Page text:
“Now, if a patient requests information from an Extormity provider, they will be given the option of CCR or CCD,” added Whittington. “Our research indicates that patients who came of age in the 60′s and 70′s prefer CCR, and we provide them with a CD containing their greatest hits – including Bad Moon Rising, Who’ll Stop the Rain, Born on the Bayou, Proud Mary and Green River. Our EHR downloads these popular tracks from the internet and burns them on a CCD while the patient waits.”

“Those opting for the CCD format tend to be Catholic parents of children who attend public schools,” according to Whittington. “As these kids do not get religious instruction as part of their school day, our CCD module generates a catechism document which can be printed or placed on portable electronic media, satisfying meaningful use patient education and church doctrinal teaching requirements.”

Extormity clients will automatically receive the CCR/CCD module as part of their next scheduled upgrade and monthly fee increase.

About Extormity

Extormity is an electronic health records mega-corporation dedicated to offering highly proprietary, difficult to customize and prohibitively expensive healthcare IT solutions. Our flagship product, the Extormity EMR Software Suite, was recently voted “Most Complex” by readers of a leading healthcare industry publication. Learn more at www.extormity.com

I’m guessing this makes Mr. Whittington a fan of the Big Lebowski because he left the Credence tape. Hopefully, he does not support drinking or smoking pot while driving, even at his Belize retreat. This aggression will not stand!

September 13, 2011 I Written By

I'm a freelance healthcare journalist, specializing in health IT, mobile health, healthcare quality, hospital/physician practice management and healthcare finance.

Can you handle Extormity’s truth?

Just a couple weeks after I launched my own YouTube channel (still sparsely populated), fictional EHR vendor Extormity has done the same. Coincidence?

Here, Extormity senior executive Frederick “The Colonel” Youngblood testifies before a panel investigating EHR implementation practices. Gotta love movie parodies!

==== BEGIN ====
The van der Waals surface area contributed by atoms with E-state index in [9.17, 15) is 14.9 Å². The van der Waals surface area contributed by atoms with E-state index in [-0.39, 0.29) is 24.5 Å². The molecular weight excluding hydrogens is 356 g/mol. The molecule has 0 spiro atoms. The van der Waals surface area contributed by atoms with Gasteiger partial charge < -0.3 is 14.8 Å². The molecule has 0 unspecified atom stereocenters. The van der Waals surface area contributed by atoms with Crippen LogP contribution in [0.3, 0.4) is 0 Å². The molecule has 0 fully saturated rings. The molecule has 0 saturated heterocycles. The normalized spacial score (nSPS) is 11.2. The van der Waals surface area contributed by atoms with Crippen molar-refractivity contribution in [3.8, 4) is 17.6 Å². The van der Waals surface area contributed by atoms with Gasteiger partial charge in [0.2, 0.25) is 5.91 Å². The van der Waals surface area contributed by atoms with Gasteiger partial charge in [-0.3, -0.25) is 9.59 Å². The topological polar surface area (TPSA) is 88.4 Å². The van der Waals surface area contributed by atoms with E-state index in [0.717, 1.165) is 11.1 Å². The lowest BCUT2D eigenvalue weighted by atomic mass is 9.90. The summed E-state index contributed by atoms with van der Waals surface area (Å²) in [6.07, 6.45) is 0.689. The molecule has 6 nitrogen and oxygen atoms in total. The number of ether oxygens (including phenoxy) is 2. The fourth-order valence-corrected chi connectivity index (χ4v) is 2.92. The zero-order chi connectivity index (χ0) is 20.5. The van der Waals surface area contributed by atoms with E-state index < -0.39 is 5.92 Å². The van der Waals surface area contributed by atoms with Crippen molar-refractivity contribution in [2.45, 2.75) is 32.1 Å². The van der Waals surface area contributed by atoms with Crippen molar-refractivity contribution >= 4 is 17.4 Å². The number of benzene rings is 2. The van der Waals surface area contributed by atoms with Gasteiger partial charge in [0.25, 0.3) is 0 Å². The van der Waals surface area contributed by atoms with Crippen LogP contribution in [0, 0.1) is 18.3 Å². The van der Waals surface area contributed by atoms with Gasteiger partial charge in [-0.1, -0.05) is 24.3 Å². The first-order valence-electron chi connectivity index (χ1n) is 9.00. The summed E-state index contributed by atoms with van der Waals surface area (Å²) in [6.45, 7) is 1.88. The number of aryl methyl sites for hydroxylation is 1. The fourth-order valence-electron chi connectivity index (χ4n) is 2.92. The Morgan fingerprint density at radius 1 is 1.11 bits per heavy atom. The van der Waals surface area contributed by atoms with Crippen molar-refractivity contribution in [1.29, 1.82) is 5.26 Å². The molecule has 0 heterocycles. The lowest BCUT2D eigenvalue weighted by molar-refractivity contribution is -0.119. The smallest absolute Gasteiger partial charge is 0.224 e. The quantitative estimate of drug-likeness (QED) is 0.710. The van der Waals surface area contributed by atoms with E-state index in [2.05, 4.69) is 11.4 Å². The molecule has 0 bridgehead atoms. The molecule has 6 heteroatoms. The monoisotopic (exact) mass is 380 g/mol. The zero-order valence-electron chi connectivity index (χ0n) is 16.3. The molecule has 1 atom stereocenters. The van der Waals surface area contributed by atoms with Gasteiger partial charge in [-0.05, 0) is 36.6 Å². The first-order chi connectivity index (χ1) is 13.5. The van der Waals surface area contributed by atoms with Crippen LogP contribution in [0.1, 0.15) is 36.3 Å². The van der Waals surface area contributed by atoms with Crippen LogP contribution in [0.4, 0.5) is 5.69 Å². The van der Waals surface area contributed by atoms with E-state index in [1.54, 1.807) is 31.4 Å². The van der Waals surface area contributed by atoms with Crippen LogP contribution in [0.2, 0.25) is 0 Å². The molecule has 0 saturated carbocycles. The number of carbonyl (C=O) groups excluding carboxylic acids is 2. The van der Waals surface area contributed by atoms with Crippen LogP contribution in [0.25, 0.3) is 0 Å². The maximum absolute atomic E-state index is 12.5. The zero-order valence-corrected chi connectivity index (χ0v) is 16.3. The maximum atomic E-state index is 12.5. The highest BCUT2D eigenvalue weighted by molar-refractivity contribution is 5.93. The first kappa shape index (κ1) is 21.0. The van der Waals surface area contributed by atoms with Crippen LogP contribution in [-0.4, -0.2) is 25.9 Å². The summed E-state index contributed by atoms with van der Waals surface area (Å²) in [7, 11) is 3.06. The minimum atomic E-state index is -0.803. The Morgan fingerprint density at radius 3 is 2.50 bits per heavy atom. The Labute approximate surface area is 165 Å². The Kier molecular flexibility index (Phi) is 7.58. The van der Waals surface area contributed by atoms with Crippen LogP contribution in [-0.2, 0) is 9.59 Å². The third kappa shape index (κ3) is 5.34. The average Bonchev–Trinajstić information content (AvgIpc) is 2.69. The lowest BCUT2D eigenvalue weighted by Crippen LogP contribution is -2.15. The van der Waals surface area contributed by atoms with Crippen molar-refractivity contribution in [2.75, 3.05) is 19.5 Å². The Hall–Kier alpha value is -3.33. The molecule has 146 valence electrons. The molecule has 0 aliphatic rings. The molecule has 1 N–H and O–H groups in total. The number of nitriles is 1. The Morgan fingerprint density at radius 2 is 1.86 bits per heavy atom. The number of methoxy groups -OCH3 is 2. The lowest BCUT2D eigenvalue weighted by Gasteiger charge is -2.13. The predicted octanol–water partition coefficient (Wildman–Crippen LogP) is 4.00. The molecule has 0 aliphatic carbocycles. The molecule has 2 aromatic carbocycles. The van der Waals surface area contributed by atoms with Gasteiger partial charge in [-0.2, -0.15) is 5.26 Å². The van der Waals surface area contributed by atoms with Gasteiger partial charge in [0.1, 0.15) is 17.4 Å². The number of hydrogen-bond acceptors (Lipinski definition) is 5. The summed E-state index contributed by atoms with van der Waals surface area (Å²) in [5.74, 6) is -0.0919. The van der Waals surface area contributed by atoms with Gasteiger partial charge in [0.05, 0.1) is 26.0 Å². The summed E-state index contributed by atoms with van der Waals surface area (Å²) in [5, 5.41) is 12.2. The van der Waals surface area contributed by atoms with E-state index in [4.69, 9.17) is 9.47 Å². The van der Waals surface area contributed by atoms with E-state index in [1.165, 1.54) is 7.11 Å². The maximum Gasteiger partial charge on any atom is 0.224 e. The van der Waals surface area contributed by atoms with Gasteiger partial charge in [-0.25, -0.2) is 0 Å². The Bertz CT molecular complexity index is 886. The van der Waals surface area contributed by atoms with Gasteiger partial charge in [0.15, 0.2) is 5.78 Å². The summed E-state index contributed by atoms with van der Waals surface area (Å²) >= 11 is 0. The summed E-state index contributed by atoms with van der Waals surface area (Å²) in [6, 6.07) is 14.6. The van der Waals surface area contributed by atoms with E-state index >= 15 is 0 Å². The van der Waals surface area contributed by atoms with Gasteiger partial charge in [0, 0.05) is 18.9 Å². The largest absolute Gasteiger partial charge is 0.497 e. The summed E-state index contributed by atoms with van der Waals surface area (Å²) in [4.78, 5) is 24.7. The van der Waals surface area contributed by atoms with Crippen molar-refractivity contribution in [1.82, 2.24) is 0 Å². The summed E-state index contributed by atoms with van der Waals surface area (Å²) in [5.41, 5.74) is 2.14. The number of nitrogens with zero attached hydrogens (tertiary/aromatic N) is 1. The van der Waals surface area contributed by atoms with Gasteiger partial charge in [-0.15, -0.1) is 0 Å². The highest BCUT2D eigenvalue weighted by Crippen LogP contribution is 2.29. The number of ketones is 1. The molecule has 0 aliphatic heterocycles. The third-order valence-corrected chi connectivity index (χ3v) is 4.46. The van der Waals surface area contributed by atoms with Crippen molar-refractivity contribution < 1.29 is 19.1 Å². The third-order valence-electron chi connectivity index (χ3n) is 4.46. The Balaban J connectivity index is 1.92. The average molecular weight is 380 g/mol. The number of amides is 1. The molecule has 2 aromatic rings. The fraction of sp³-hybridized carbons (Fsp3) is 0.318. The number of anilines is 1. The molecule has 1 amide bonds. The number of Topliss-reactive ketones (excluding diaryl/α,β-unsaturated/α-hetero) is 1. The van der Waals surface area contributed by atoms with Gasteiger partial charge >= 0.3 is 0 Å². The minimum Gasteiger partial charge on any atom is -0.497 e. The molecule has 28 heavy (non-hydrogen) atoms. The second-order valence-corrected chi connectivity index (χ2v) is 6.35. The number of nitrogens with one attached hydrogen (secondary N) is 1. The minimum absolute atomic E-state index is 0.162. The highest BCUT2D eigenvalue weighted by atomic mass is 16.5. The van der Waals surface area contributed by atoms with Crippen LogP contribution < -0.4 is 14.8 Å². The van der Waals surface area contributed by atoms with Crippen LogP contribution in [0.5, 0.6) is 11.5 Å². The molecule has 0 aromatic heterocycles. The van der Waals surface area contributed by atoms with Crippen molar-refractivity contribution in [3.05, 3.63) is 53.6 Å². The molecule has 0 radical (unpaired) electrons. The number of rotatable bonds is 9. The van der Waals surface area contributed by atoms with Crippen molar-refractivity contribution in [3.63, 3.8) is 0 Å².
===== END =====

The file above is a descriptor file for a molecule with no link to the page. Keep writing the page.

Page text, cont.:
Seriously, though, if Extormity is such a profit machine, how come this video isn’t even available in high quality, much less high definition? Even I have an HD camera.

January 20, 2011 I Written By

I'm a freelance healthcare journalist, specializing in health IT, mobile health, healthcare quality, hospital/physician practice management and healthcare finance.

Extormity backs down

After posting Extormity’s challenge to Dr. David Blumenthal a couple of weeks ago, I neglected to post this follow-up message from the fictional vendor:

Extormity Issues Hasty Retraction

Just 48 hours after challenging National Coordinator for Health Information Technology David Blumenthal to a rumble, behemoth EMR vendor Extormity has issued a retraction.

“It seems that provoking a federal official, even to a thumb wrestling match, is frowned upon by the secret service,” said Extormity CEO Brantley Whittington from his winter retreat in Aspen. “While Extormity is a fictional organization, the threats from the secret service were very real. I was reminded that while the white house crashing Selahis have already enjoyed their fifteen minutes of fame, they and their heirs are now subject to a lifetime of scrutiny from the IRS.”

While Blumenthal should no longer be concerned about a physical confrontation, Extormity is not backing away from its efforts to water down meaningful use criteria.